OAKLAND -- The A's might need to entertain the idea of going with a six-man rotation. Even then they might have some issues. They say you can never have too much good pitching -- the A's might soon have that "problem" though. On Saturday both Brandon McCarthy and Dallas Braden threw bullpen sessions. They were throwing under the watchful eyes of A's manager Bob Melvin, pitching coach Curt Young, trainer Nick Paparesta, and bullpen coach Rick Rodriguez. After the sessions the team deemed the results encouraging. Both Braden and McCarthy mixed in their full repertoire of pitches and they each threw over 40 pitches. There is no word what the next step will be for either pitcher but it is a positive sign for the A's nonetheless. "Both of them looked good and felt good afterward," Melvin said. Braden went first, warming up with long toss in the outfield. He threw as deep as 110 feet then headed for the bullpen mound. During his session Rodriguez stood in as if he was a batter. McCarthy started long toss as Braden's session winded down. He didn't make as many warm up throws in the outfield or throw from the distance Braden did. He then hit the bullpen mound and completed his session. And then there's this guy Pitching in a game for the first time in over a year today...weird Brett Anderson (@BrettAnderson49) July 21, 2012Brett Anderson will be starting for the Stockton Ports at Banner Island Ballpark in a 7:05 p.m. game. He will be throwing 45 pitchers or three innings -- whichever comes first. It will be his first start in a professional game since June 5, 2011. A's starting pitchers have an American League-best 3.71 ERA. As a result they don't need to rush the return of any of the starting pitchers on the mend. Anderson and McCarthy could factor into the A's rotation soon though. Braden is behind them slightly.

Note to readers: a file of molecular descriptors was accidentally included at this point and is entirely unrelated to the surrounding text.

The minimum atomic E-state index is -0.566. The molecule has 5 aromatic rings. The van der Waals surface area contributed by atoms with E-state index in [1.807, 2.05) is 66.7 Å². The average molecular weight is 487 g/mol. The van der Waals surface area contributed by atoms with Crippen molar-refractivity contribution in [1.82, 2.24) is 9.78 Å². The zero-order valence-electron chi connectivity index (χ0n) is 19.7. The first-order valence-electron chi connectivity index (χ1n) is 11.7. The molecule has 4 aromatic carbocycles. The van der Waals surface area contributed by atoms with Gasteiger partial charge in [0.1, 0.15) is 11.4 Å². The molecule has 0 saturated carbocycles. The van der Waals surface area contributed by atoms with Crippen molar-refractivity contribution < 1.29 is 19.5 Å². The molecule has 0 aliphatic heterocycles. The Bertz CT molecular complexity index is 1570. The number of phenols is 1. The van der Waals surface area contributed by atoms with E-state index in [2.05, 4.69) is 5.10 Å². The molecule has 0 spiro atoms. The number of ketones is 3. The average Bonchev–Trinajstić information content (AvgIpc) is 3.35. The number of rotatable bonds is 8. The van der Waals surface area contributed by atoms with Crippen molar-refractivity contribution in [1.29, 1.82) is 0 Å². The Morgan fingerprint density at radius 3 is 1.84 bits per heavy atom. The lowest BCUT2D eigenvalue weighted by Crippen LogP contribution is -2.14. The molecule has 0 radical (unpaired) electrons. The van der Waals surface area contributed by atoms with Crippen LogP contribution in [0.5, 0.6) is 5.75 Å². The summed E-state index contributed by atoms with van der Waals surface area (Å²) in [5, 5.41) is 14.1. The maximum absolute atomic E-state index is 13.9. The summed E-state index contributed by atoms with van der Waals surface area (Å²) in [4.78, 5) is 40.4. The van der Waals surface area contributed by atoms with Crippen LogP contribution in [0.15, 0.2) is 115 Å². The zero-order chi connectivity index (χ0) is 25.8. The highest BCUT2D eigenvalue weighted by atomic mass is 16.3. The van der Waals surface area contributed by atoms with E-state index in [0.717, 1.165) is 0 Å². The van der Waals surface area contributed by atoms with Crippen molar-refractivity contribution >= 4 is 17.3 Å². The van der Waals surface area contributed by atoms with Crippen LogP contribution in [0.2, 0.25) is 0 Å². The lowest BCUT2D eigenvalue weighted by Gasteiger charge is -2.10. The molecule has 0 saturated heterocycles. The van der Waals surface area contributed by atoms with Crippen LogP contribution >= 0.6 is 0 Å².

HOUSTON — If the A’s eventually want to return to the American League West mountaintop, they got a good look at the team they’ll have to conquer.
The Astros boast one of the majors’ most talented and athletic rosters, with enough of a youthful core to suggest they’ll be battling for division supremacy for years to come. They took two of three from Oakland at Minute Maid Park, capped by Sunday’s 7-2 decision in which left-hander Dallas Keuchel held the A’s to just three hits over 7 2/3 innings.
The loss ended a season-opening stretch in which the A’s played 22 of their first 25 against AL West foes. They saw every team in the division at least once, going 9-13 in that stretch and 11-14 overall for the month of April.
It’s tough to glean too much from one month of play, but the Astros (16-9) so far are living up to the hype that stems from several notable offseason additions they made. They hold a three-game lead over the second-place Los Angeles Angels, with Oakland and Texas both five games back and Seattle 5 1/2 back.
Before the A’s bother worrying about who they have to knock off at the top, there are baby steps to conquer.